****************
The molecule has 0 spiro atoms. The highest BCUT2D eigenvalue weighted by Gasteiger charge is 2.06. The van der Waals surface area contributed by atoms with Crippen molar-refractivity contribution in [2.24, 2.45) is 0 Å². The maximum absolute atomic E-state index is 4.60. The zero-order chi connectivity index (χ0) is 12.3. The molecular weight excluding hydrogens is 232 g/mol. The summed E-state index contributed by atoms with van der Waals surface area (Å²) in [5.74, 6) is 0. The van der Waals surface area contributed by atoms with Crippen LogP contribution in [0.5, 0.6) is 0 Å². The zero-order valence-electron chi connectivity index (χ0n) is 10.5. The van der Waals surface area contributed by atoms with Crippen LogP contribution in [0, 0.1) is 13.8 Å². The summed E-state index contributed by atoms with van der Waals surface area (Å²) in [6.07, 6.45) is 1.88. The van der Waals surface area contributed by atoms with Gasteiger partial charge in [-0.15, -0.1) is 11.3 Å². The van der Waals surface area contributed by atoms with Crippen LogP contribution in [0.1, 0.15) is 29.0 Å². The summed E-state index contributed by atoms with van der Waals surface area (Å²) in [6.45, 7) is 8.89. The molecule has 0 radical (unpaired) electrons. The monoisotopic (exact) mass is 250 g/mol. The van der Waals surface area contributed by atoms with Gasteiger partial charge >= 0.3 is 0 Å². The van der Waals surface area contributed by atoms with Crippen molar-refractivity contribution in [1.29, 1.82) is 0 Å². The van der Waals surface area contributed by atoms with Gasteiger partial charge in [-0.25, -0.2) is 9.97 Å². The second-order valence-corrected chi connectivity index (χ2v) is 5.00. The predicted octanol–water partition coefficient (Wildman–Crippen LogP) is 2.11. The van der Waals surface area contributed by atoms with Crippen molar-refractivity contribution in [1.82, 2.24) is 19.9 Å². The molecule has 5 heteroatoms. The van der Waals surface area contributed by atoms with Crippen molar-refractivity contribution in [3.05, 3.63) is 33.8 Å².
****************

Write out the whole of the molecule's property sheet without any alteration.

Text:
The molecule has 0 spiro atoms. The highest BCUT2D eigenvalue weighted by Gasteiger charge is 2.06. The van der Waals surface area contributed by atoms with Crippen molar-refractivity contribution in [2.24, 2.45) is 0 Å². The maximum absolute atomic E-state index is 4.60. The zero-order chi connectivity index (χ0) is 12.3. The molecular weight excluding hydrogens is 232 g/mol. The summed E-state index contributed by atoms with van der Waals surface area (Å²) in [5.74, 6) is 0. The van der Waals surface area contributed by atoms with Crippen LogP contribution in [0.5, 0.6) is 0 Å². The zero-order valence-electron chi connectivity index (χ0n) is 10.5. The van der Waals surface area contributed by atoms with Crippen LogP contribution in [0, 0.1) is 13.8 Å². The summed E-state index contributed by atoms with van der Waals surface area (Å²) in [6.07, 6.45) is 1.88. The van der Waals surface area contributed by atoms with Gasteiger partial charge in [-0.15, -0.1) is 11.3 Å². The van der Waals surface area contributed by atoms with Crippen LogP contribution in [0.1, 0.15) is 29.0 Å². The summed E-state index contributed by atoms with van der Waals surface area (Å²) in [6.45, 7) is 8.89. The molecule has 0 radical (unpaired) electrons. The monoisotopic (exact) mass is 250 g/mol. The van der Waals surface area contributed by atoms with Gasteiger partial charge >= 0.3 is 0 Å². The van der Waals surface area contributed by atoms with Crippen molar-refractivity contribution in [1.29, 1.82) is 0 Å². The van der Waals surface area contributed by atoms with Gasteiger partial charge in [-0.25, -0.2) is 9.97 Å². The second-order valence-corrected chi connectivity index (χ2v) is 5.00. The predicted octanol–water partition coefficient (Wildman–Crippen LogP) is 2.11. The van der Waals surface area contributed by atoms with Crippen molar-refractivity contribution in [1.82, 2.24) is 19.9 Å². The molecule has 5 heteroatoms. The van der Waals surface area contributed by atoms with Crippen molar-refractivity contribution in [3.05, 3.63) is 33.8 Å².